Tuesday, May 28, 2024

Review: Alternity Star*Drive

Alternity Star*Drive
Continuing on with Alternity, I am turning my attention to the Star*Drive Campaign Setting. Before I go too deep into it I have to say that I think TSR, before their purchase by WotC was on track to making the same mistakes with Alternity that they were making with AD&D Second Edition. That is having a core system and too many campaign settings. Now, to be 100% fair here, Alternity only has two different but linked campaign settings; Star*Drive and Dark*Matter. Two and a half if you also count Gamma World. Two and two halves if you add in the Starcraft material too. But the seeds are here. Sadly, they never fell into fertile ground, and even the ones that did were not well tended to.

Star*Drive Campaign Setting

by David Eckelberry and Richard Baker, 1998. Full-color covers and interior art. 256 pages. 

This book still features the TSR logo, but all details of the company that produces it is Wizards of the Coast. I only point this out because it is a weird transitional time for the company and I can't help but think this as much as anything else sealed the fate of this game.

As with the rest of the classic Alternity material, this is out of print and there are no PDFs availble. 

Chapter 1: The Star*Drive Campaign

This covers what this setting is about and some basics and a timeline of contact with the Fraal to the modern day of the 26th century (2501).  Interestingly we are 100 years away from constructing the first Star Drive tech. This is roughly comparable to the timeline we would later see in Star Trek.  This chapter also discusses different ways to play this game. The feel is somewhere between Star Frontiers and Traveller, with dashes of Star Trek and/or Starship Troopers added in.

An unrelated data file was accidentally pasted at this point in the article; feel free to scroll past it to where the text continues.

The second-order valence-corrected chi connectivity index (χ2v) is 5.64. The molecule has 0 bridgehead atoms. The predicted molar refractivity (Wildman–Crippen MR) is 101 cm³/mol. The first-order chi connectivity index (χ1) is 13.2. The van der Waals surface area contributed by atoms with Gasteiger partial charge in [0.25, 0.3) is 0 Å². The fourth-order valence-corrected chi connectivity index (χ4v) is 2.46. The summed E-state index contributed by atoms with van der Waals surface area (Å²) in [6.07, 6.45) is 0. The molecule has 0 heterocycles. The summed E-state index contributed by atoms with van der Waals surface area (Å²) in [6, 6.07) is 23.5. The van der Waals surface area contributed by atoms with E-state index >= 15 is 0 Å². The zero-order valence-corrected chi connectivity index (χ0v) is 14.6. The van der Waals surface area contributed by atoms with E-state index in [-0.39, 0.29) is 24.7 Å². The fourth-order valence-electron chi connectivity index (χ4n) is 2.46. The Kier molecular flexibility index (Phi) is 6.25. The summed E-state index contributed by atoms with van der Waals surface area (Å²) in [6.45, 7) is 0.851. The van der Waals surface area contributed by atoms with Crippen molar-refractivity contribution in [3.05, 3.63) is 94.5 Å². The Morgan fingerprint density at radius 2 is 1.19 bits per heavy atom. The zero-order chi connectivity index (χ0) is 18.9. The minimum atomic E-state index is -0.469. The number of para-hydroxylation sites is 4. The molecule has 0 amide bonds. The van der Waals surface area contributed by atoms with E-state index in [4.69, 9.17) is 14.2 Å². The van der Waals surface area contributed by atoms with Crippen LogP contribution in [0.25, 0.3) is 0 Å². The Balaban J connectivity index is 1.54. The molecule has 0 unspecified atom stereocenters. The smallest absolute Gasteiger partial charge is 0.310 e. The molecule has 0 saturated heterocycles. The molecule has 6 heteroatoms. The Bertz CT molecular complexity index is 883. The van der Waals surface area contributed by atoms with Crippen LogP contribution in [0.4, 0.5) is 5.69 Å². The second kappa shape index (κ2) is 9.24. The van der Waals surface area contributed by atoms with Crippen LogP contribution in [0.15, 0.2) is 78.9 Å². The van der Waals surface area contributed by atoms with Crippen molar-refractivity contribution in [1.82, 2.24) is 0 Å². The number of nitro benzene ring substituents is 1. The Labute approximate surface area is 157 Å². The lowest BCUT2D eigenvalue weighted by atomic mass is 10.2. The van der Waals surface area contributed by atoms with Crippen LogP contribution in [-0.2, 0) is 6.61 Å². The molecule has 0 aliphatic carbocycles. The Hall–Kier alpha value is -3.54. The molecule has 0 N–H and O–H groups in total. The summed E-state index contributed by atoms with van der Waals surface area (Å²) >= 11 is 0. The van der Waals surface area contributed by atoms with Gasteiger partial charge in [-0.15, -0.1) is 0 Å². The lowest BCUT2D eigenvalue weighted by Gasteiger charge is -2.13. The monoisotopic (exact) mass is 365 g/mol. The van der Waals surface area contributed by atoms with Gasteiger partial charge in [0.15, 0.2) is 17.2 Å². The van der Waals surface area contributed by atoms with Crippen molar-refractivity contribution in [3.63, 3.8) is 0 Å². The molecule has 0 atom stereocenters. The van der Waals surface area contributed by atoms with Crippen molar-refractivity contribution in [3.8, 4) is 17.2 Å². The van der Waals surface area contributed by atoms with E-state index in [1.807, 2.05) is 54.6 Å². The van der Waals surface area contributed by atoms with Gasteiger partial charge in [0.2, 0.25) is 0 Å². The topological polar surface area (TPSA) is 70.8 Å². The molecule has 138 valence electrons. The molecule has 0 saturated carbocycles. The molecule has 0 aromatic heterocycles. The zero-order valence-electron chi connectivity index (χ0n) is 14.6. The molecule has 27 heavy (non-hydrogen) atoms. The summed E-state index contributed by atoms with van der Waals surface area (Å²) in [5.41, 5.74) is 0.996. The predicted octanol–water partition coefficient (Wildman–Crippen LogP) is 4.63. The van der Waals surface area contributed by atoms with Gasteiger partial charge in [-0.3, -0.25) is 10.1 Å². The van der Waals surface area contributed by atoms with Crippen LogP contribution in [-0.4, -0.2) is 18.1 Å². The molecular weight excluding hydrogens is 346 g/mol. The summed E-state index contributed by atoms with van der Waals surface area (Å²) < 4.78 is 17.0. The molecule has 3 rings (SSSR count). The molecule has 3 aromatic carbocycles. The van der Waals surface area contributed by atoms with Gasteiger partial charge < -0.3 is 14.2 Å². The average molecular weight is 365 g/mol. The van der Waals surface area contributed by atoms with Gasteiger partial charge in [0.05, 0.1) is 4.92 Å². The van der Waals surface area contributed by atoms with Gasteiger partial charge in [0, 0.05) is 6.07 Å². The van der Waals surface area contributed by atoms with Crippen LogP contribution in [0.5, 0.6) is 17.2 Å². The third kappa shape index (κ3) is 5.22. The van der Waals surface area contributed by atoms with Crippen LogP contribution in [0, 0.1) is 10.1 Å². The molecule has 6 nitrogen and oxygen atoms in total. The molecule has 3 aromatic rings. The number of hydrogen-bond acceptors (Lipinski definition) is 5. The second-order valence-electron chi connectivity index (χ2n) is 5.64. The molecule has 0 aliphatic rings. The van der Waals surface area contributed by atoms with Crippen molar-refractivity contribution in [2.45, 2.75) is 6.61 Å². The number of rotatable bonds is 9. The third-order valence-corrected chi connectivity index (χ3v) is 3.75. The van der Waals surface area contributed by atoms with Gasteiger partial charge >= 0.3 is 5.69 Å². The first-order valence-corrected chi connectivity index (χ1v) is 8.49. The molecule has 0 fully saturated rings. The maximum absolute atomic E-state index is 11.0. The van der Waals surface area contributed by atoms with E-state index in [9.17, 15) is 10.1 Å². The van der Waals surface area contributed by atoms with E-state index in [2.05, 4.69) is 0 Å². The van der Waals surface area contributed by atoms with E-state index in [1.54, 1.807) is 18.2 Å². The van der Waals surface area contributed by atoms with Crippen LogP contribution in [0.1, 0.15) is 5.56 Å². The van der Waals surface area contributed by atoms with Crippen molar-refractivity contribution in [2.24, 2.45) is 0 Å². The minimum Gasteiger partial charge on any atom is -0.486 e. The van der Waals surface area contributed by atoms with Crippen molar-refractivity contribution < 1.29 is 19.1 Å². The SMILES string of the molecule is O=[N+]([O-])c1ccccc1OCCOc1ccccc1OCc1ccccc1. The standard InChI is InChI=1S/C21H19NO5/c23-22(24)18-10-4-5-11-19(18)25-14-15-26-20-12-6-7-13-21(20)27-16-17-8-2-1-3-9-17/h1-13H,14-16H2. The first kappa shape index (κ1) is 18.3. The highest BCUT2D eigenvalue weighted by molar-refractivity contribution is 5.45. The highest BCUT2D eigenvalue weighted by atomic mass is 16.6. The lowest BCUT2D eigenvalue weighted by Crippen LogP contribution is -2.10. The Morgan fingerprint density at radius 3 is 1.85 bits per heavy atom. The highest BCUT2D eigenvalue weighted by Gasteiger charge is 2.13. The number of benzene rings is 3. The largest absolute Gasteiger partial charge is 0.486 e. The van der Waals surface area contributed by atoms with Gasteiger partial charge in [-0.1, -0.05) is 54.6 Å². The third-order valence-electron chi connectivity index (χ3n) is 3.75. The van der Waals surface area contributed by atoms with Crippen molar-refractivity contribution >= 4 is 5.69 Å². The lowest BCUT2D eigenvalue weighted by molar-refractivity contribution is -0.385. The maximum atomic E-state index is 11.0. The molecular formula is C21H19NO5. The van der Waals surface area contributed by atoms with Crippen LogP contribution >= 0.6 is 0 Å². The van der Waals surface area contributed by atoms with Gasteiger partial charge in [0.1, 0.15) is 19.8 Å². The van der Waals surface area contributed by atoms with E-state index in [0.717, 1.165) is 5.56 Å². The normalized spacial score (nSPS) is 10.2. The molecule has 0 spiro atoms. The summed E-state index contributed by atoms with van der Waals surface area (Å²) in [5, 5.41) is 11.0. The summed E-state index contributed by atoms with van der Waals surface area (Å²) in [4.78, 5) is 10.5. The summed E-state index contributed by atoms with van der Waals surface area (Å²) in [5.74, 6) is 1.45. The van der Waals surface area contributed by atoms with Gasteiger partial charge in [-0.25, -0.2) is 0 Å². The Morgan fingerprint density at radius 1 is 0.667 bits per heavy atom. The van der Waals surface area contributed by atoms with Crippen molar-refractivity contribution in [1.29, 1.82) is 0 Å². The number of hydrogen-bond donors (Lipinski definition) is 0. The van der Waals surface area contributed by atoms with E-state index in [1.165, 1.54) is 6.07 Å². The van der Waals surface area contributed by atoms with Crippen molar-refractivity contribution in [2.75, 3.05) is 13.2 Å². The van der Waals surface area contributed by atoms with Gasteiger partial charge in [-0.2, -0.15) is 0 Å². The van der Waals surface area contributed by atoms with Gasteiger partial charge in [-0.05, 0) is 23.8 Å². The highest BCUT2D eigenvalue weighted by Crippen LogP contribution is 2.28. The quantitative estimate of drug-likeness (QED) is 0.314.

Chapter 2: The 26th Century

An aside. Are we in the 26th Century because it is not the 25th century of Buck Rodgers? 

Anyway. Here we get an overview of what our setting is like now. Science, Technology which includes cybertech and biotech, mutants and psionics, medicine, and even religion, is covered here. There is not a lot of game text here, this is all an overview.  The religion section is interesting since it usually gets ignored by most sci-fi games. Unless it is Star Wars.

Chapter 3: Stellar Nations

This takes us into more detail of the who, what and where of this campaign setting and feels most like an extension of the Alternity rules. Note, not a lot of mechanics, but more information on material presented in the core rules. All of the species from the core are here, with their home worlds. Also, the various "Nations" in space, including the Solar Union (oddly not established in 2112). 

Chapter 4: The Verge